Pro-Europe protesters dressed as Supreme Court Justices stand outside the Supreme Court Leon Neal/ Getty Images

Lawyers are drafting a new lawsuit to challenge the terms of Britain's departure from the European Union – this time in the Irish courts.

The application, spearheaded by Jolyon Maugham QC, will focus on the issue of whether once Article 50 is triggered, it can be reversed.

It will also seek clarification on whether, when Britain leaves the EU, it automatically leaves the European Economic Area (EEA), more commonly known as free movement of goods and people within the single market.

Maugham is crowdfunding the legal challenge and is aiming to raise £70,000 for the campaign.

He said he was bringing the case in Ireland because he believed Westminster breached EU treaties by wrongly excluding the countries from the rest of the UK from meetings of the EU Council.

Once the case is brought, Maugham will be seeking to escalate the case to the European Court of Justice in Luxembourg.

He said the issue of whether triggering Article 50 was reversible was important because it allowed Parliament to better dictate the government's negotiations for departure from the European Union.

Maugham said: "If we cannot withdraw our Article 50 notification, then Parliament will have to accept those agreements [between government and Europe] – whatever their content.

"Like a Model T Ford, it will be able to choose any colour it wants, but only as long as it's black.

"The government will have free reign to do exactly what it wants. There will be no control by Parliament.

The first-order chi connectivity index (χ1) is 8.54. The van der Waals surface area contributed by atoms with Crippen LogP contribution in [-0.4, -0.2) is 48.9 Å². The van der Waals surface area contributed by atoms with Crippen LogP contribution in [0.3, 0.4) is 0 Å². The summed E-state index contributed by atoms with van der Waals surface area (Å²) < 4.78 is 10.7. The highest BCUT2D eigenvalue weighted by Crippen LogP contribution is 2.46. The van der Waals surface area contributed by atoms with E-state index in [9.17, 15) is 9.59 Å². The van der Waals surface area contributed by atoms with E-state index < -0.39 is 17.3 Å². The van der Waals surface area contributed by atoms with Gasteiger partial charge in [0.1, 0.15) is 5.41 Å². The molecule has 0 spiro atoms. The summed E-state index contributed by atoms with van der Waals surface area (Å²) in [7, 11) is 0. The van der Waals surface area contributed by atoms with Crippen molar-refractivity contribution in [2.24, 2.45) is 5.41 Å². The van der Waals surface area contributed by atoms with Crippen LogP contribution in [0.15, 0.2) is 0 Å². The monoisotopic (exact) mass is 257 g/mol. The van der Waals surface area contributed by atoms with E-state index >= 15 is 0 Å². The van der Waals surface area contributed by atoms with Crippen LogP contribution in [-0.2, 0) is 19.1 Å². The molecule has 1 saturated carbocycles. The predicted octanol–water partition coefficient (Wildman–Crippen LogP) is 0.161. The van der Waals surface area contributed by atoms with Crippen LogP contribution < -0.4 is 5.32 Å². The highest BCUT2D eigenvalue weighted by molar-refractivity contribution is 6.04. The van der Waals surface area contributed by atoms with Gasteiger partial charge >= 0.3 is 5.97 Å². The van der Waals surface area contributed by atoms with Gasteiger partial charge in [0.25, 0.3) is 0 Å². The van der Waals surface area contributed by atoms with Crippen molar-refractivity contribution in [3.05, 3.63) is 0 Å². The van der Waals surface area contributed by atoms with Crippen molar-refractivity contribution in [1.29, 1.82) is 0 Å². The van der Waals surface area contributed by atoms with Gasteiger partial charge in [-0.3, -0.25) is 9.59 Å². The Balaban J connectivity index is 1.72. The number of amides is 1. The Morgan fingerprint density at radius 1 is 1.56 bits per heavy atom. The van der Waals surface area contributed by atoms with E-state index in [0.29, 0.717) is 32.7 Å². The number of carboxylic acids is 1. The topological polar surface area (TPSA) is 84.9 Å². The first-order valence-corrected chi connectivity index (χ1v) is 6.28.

"But if the notification can be withdrawn, Parliament will have a choice: it will be free to reject that deal. And, because the Government knows this, and because it wishes to deliver the result of the Referendum, it will have to try to do the deal that Parliament wants or it will risk the possibility that Parliament throws the deal out.

"So it is only by establishing whether we can revoke Article 50 that Parliament can fulfil its obligation to deliver a Brexit for the 100 percent."

He added that once Article 50 had been triggered, establishing whether that involves leaving the single market was important as this has not yet been legally decided.

Maugham argued: "No one knows whether, by triggering Article 50, we also commit ourselves to leaving the EEA. That is a question only the Court of Justice of the European Union can answer.

"Staying in the single market will deliver free movement rights for ourselves and our children, along with the many economic advantages to being inside the largest market in the world, one that is on our doorsteps. It is important that we understand whether, in a post Article 50 world, we remain in it."